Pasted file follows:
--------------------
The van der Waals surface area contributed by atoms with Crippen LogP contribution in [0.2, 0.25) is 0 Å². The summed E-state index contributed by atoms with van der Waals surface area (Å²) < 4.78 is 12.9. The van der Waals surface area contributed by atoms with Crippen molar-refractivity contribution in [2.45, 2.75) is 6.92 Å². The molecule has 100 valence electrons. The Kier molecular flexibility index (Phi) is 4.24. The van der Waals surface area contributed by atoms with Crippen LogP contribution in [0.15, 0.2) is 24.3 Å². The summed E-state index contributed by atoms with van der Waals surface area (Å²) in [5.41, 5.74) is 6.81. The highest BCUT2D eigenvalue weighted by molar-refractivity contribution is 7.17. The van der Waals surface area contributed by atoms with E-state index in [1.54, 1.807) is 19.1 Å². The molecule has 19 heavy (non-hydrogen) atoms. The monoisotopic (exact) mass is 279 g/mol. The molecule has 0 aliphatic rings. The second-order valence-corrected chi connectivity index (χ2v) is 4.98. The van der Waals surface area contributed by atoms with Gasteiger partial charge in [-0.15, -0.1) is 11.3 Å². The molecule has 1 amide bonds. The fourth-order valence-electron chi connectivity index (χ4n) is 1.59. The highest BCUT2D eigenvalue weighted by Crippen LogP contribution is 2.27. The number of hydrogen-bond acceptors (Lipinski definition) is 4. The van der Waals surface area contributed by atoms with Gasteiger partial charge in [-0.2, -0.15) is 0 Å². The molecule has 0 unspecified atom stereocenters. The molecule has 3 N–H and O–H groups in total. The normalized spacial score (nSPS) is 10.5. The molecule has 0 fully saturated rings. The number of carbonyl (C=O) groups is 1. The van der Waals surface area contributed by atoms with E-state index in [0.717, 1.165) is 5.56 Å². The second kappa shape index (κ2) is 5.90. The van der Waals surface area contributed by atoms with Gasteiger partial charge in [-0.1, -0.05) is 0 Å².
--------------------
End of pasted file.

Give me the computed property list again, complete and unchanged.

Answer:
The van der Waals surface area contributed by atoms with Crippen LogP contribution in [0.2, 0.25) is 0 Å². The summed E-state index contributed by atoms with van der Waals surface area (Å²) < 4.78 is 12.9. The van der Waals surface area contributed by atoms with Crippen molar-refractivity contribution in [2.45, 2.75) is 6.92 Å². The molecule has 100 valence electrons. The Kier molecular flexibility index (Phi) is 4.24. The van der Waals surface area contributed by atoms with Crippen LogP contribution in [0.15, 0.2) is 24.3 Å². The summed E-state index contributed by atoms with van der Waals surface area (Å²) in [5.41, 5.74) is 6.81. The highest BCUT2D eigenvalue weighted by molar-refractivity contribution is 7.17. The van der Waals surface area contributed by atoms with E-state index in [1.54, 1.807) is 19.1 Å². The molecule has 19 heavy (non-hydrogen) atoms. The monoisotopic (exact) mass is 279 g/mol. The molecule has 0 aliphatic rings. The second-order valence-corrected chi connectivity index (χ2v) is 4.98. The van der Waals surface area contributed by atoms with Gasteiger partial charge in [-0.15, -0.1) is 11.3 Å². The molecule has 1 amide bonds. The fourth-order valence-electron chi connectivity index (χ4n) is 1.59. The highest BCUT2D eigenvalue weighted by Crippen LogP contribution is 2.27. The number of hydrogen-bond acceptors (Lipinski definition) is 4. The van der Waals surface area contributed by atoms with Gasteiger partial charge in [-0.2, -0.15) is 0 Å². The molecule has 0 unspecified atom stereocenters. The molecule has 3 N–H and O–H groups in total. The normalized spacial score (nSPS) is 10.5. The molecule has 0 fully saturated rings. The number of carbonyl (C=O) groups is 1. The van der Waals surface area contributed by atoms with E-state index in [0.717, 1.165) is 5.56 Å². The second kappa shape index (κ2) is 5.90. The van der Waals surface area contributed by atoms with Gasteiger partial charge in [-0.1, -0.05) is 0 Å².